After successfully banning plastic bags, officials around the world are turning their attention to something we are all guilty of using for only a few minutes and disposing of without a second thought – plastic straws. According to ecostraw.org, over 500 million straws, enough to fill 127 school buses, are used just in the US, each day! Too small to recycle, they choke sea creatures, clog coral reefs, and eventually disintegrate into tiny microbeads which enter our food chain through fish. This means that every single straw ever produced in the world still exists in some form today. Now, thanks to social media campaigns such as #TheLastStraw and #TheFinal Straw, the urgency to ban plastic straws is finally gained momentum.
Kids News - Articles for Grades 2-3
In 2015, the Internet became divided over a dress that some thought was blue and black, while others believed it was white and gold. Now millions of listeners are arguing over a single word uttered in a three-second audio clip. Some hear it as a deep male voice saying “Yanny,” while others maintain it’s a higher-pitched sound saying “Laurel.” Posted on Reddit by 18-year-old student Roland Camry, the meme became an overnight sensation after YouTuber and social media influencer Cloe Feldman shared it to her Instagram and Twitter on May 15, 2018, inquiring: “What do you hear — “Yanny” or “Laurel?”
One would think that an elephant bird egg, the largest laid by any vertebrate ever — including dinosaurs and ancient reptiles — would be hard to miss for 80 years. Yet, that is precisely what Paige Langle at New York’s Buffalo Museum of Science discovered recently while inputting the institution’s extensive collections, many of which only exist on cards and ledgers, into the museum’s computer system.
Tonight, (May 8) Earth will pass between the sun and Jupiter, putting our solar system’s largest planet directly in opposition to the star. This means that Jupiter will rise shortly after the sun sets and stay up all night, making it the best time of year to see the massive gaseous world. While the planet will shine its brightest tonight, it will not reach its closest distance — 409 million miles (658 million kms) — to Earth until May 10.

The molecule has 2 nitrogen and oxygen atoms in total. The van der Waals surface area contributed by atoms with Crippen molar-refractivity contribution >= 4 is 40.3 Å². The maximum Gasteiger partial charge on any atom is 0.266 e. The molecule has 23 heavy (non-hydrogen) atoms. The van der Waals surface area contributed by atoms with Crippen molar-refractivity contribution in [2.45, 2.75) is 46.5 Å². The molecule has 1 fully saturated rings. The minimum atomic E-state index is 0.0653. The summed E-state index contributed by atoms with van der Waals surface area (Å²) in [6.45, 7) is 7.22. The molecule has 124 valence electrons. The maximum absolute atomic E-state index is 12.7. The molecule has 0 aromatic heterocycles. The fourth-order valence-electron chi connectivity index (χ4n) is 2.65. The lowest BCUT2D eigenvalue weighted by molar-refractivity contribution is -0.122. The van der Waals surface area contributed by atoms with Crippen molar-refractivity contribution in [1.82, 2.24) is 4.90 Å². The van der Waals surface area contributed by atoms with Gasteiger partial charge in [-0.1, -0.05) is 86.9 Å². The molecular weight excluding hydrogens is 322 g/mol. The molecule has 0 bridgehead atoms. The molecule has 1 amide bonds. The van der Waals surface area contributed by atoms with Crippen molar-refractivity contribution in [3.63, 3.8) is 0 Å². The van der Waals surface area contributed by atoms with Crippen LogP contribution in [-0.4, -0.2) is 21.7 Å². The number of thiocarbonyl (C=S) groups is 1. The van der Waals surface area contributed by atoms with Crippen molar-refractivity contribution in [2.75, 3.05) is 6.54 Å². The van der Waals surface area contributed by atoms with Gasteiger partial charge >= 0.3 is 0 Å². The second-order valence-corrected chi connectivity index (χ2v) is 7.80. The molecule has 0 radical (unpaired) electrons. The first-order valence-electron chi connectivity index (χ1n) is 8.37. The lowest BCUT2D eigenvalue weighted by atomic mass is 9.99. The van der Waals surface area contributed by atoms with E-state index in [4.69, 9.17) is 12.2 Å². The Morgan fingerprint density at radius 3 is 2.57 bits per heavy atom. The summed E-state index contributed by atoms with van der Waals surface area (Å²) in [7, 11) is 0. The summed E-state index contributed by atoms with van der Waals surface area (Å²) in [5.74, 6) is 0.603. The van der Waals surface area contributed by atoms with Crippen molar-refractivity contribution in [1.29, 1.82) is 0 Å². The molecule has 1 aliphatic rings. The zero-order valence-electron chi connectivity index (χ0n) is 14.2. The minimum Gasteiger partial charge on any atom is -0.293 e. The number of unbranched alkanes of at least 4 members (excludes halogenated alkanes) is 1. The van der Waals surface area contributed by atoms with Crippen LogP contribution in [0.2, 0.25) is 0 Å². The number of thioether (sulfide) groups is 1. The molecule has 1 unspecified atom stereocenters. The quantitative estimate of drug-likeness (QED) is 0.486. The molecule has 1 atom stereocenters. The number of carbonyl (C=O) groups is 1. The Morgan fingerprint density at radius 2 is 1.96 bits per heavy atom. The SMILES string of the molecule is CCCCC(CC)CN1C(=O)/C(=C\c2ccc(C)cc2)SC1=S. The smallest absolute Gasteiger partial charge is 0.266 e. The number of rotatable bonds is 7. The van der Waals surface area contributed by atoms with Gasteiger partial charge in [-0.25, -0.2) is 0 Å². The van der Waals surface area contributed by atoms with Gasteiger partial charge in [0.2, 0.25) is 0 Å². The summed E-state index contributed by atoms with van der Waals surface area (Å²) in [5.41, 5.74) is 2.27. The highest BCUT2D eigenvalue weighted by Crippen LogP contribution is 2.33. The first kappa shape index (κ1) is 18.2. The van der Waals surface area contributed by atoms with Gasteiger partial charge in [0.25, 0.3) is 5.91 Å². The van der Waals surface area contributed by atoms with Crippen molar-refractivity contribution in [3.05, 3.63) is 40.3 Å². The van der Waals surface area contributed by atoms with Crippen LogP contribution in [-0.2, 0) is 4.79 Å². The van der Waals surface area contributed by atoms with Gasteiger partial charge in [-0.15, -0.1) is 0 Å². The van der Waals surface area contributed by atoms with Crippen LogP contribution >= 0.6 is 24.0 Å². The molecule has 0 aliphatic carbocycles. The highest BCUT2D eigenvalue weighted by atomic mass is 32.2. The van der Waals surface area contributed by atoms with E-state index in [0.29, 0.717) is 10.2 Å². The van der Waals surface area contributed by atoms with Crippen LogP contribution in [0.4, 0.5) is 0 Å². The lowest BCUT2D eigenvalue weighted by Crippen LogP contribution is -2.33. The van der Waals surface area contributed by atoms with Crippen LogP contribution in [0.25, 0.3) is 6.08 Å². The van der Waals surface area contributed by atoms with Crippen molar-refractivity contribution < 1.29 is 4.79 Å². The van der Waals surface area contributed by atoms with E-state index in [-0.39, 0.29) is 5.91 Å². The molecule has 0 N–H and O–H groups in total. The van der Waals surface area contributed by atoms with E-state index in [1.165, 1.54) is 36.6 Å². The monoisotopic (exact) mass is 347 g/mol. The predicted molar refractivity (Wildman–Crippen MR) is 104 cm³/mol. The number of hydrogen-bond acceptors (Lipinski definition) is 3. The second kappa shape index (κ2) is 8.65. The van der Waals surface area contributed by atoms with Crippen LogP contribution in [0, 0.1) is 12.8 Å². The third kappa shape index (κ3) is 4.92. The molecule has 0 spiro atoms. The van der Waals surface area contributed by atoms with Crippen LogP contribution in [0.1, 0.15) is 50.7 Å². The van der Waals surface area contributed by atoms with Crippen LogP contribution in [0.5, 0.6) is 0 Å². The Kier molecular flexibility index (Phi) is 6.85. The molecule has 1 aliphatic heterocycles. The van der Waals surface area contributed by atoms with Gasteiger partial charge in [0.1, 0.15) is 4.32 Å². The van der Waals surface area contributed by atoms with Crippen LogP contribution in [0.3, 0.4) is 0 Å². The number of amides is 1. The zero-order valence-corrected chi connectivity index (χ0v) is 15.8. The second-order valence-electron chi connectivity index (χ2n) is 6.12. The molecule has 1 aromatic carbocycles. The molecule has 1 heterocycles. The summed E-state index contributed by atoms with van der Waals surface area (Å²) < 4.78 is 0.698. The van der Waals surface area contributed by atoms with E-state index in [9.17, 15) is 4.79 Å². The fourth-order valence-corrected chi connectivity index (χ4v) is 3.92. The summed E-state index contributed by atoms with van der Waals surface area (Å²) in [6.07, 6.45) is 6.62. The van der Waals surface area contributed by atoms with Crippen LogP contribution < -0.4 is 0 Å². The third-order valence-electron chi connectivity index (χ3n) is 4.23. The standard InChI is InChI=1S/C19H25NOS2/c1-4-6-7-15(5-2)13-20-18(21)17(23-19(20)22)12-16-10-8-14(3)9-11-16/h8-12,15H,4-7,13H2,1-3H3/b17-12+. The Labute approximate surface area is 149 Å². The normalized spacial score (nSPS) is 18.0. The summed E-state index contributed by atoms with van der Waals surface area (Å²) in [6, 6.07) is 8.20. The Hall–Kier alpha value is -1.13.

When Brazilian surfer Rodrigo Koxa flawlessly rode a massive wave in Nazare, Portugal on November 8, 2017, he knew it was the biggest one of his life, thus far. What the 38-year-old was unaware of, however, is that his thrilling descent down the monstrous surge, would set a new Guinness World Record for the largest wave ever surfed.
Comic book lovers, rejoice! Saturday, May 5 is Free Comic Book Day (FCBD), which means that you can walk into any participating store and obtain one or more of the graphic novels being offered for free! Now in its 16th year, the global event, celebrated annually on the first Saturday of May, is the brainchild of California resident Joe Field.
While an entire month free of homework or tests may sound too good to be true, that is precisely what the students at Sturenskolan School in Boden, Sweden were treated to in April. What’s more, if the results of the experiment prove encouraging, starting 2019, the middle schoolers will never have to worry about after-school work or tests, aside from the national examinations, which are mandatory for students across the country.
Last week, a runner traversing the trails of California’s Pinnacle National Park, encountered a mesmerizing sight — a halo of rainbow colors emanating from the single cloud in the clear blue skies. While the phenomenon is commonly referred to as a “fire rainbow,” researchers say the name is misleading since the optical illusion is neither a rainbow, nor does it have anything to do with fire!